The nights around the moon are hard to describe.
They do not like adjectives; they are not the most difficult, or the most painful, or the most wonderful or exciting or terrifying, because all those words are married to the condition of being a teenager, and Remus does enough, dealing with those words in their proper context, to think of forcing them onto moon nights as well.
Nevertheless, he tries, always, to pin them down. Perhaps they will be easier to understand if he can describe them, concretely, with feeling and imagery, but they are quicksilver and illusive. That is the worst of it; those are its words, words of light and intangibility. They are moon words themselves, distant and beautiful and cold. He cannot capture them for his own peace of mind, not the way he can capture the words of teenage years, because those words are sometimes frightening, but they happen to everyone. Not like moon words, not like moon nights.
The closest Remus can get is by trying to describe himself, pin himself down. The way, all the day before, he will be trembling unceasingly, minutely, so that Peter does not realize, and if James realizes it is a subliminal thing, so that his friend only whispers what they will do that night, what forest adventures. The way he will carefully eat just too much, not so that the others notice, but meat enough to slake the silent whisperings of bloodlust in the back of his mind, and chocolate enough to calm his shaking for a time. The way he will smile, as he always does, and if they ask, he will say nothing is wrong, because nothing is yet, not until the one moment of changing.
That is the only thing he can pinpoint, tie down, really keep for himself.
Saying what happens just before, or just afterward, is difficult. Remus can tell of sitting silently, back straight, as human a posture as possible, amid torn floorboards. He can tell of the twisting that starts somewhere indefinable, until he wants to scream with it, but he tightens his jaw and swallows it back. He does not show visible resistance, even though there is no one there but himself. He is not trying to prove anything, or to fool anyone; it is only what he does, to stay sane. It would be easy, to simply let the moon nights take him, lie passive on the floor and shake until it is over, but then it would run together, moonlight and blood and silver, and Remus would forget where he ended and the nothing began.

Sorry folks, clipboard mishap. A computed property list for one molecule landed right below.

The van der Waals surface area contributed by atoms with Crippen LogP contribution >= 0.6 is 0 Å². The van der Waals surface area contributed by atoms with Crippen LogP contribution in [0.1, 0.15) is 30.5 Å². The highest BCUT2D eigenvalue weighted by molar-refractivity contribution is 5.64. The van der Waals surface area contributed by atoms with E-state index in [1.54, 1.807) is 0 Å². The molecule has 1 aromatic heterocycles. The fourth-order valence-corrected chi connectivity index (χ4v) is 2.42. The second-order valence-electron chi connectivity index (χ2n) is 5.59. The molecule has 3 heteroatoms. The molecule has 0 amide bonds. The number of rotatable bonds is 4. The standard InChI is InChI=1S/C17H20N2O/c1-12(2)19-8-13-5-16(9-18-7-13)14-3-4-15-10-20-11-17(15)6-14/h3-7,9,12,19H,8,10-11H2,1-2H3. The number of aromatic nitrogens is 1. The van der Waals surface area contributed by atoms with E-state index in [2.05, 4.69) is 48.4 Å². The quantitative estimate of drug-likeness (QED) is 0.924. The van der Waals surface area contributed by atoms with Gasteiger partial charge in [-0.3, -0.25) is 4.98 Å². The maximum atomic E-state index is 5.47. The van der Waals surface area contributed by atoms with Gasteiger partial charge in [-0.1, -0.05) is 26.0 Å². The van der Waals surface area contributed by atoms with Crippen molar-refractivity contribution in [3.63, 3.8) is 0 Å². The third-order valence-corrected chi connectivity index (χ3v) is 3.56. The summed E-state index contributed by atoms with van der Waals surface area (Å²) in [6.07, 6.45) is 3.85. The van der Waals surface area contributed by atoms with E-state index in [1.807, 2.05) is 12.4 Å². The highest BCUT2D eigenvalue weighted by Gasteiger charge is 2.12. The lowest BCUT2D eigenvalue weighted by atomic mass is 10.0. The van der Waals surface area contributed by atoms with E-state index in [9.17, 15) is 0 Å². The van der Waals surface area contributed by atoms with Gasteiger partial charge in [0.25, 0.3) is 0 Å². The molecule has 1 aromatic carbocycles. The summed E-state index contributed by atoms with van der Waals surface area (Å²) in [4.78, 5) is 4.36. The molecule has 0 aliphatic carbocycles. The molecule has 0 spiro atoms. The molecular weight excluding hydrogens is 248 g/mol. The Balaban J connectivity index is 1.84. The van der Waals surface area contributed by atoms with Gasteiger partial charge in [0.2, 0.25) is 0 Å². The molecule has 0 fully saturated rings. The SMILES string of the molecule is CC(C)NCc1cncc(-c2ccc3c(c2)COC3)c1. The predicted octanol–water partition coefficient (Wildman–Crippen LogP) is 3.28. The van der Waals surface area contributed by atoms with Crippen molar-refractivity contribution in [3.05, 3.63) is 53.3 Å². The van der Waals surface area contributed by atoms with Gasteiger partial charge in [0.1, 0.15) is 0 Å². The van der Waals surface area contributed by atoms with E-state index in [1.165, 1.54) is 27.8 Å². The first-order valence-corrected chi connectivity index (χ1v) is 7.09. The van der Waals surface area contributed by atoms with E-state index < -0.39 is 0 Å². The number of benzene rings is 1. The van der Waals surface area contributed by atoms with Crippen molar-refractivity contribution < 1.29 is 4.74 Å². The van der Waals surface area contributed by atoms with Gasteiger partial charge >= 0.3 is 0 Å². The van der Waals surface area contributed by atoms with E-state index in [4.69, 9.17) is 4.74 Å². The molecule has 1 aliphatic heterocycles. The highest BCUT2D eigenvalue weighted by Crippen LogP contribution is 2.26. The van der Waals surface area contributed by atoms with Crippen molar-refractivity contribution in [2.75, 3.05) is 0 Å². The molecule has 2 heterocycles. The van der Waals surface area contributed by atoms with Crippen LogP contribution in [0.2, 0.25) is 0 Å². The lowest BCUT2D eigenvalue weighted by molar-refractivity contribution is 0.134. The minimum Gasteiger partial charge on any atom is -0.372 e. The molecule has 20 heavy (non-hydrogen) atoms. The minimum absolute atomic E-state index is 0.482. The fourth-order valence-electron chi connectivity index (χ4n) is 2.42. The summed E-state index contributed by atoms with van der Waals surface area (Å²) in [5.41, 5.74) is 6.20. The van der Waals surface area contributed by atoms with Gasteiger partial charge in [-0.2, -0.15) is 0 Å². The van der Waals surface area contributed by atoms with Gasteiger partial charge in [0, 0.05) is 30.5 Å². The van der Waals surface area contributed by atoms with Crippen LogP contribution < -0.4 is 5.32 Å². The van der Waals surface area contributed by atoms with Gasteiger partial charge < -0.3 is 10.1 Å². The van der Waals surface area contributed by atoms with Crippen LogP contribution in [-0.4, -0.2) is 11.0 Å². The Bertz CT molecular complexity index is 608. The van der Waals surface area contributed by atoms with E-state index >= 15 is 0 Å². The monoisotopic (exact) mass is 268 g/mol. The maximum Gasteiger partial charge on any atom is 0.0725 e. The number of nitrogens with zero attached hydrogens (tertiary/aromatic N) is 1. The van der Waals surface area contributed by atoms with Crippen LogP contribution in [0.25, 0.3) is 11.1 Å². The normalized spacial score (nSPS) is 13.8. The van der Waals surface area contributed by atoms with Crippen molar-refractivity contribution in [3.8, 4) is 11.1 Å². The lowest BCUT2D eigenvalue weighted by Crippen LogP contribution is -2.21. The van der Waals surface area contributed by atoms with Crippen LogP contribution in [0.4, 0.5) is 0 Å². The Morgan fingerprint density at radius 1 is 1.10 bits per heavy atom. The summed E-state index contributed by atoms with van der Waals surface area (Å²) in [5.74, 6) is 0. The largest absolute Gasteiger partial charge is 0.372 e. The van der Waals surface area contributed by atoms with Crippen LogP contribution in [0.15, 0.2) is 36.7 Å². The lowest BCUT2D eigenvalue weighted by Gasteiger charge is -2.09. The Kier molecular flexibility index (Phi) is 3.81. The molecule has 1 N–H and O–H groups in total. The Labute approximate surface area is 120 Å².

This way, fighting silent, Remus can keep the moment of changing.
And so he sits, choking back howls, until the twisting is too much, and he can feel it externalize, take his body. Remus never watches himself, what happens to him, because perhaps if he did, he might accept it; instead he stares into the moonlight, and thinks what he can, three rolls of parchment for Binns on Monday, I did so poorly on that Potions exam, accio chocolate and I'd never have to go to Honeyduke's again, Peter's girlfriend is very nice, I wonder if Sirius has finished charming that bike of his, mundane human thoughts that might even make him smile, though perhaps his jaws don't work properly any more. Changing, though, it is not a physical thing; if it was, was that, a sort of chronic furriness, no one would bother locking him away and inventing spirits to explain his shrieks to the villagers. No, changing, that terrible intangible twisting, is in Remus's mind, and he must think, must stare into the moonlight as the room tilts and pain sparks through him, until everything is focused inward, on himself, those mundane things forgotten, he is Remus Lupin and he is rational and he must not scream –
And then there is the moment, the one moment Remus always remembers, clear and cold as icy water, this moment when he is utterly himself and he knows only one thing, I can't anymore.
He does scream then, tearing at his throat, but it does not matter because the moment is over and he only wants out, in the dim intangible way of a wolf cursed.
The others always love to recount their adventures the next day, the narrow misses and grand escapades, and sometimes Remus laughs along with them, delighted at the things they have done, and sometimes he is silent, and wishes he had not gotten so close to escaping, because of all those who would land in trouble because of it. Remus loves it, what his friends have done, and those moon nights are perhaps the best in his life, because he does not have his rational thought to hinder him, as he does when James and Sirius think up mad schemes in daylight. Still, there is a distance to it, both the close calls and the adventures, because it happened on a moon night and is hazy.
So hard to keep track of, moon nights.
Mornings after the moon are difficult too, because he is trying to remember what has happened, as Madam Pomfrey leads him back to the castle. And his friends will visit, with chocolate and enthusiasm, to whisper the nights back to him and laugh. James and Peter will leave, then, while Sirius says he'll just stay a minute more, thanks, and then he will sit on a chair by Remus's bed, early morning sun streaming through the window, warming and half-blinding them both, and Sirius will not laugh anymore, or smile. He will ask how it was, really was, not what they did but what went before, and that is when Remus tries to pin down the moon nights. It never works.
Sirius is like the moon nights, sometimes, but the mornings are easier to pin down, because the brush of lips and the slide of hands are in the tangible. And then, then, the moon nights do not trouble them so much.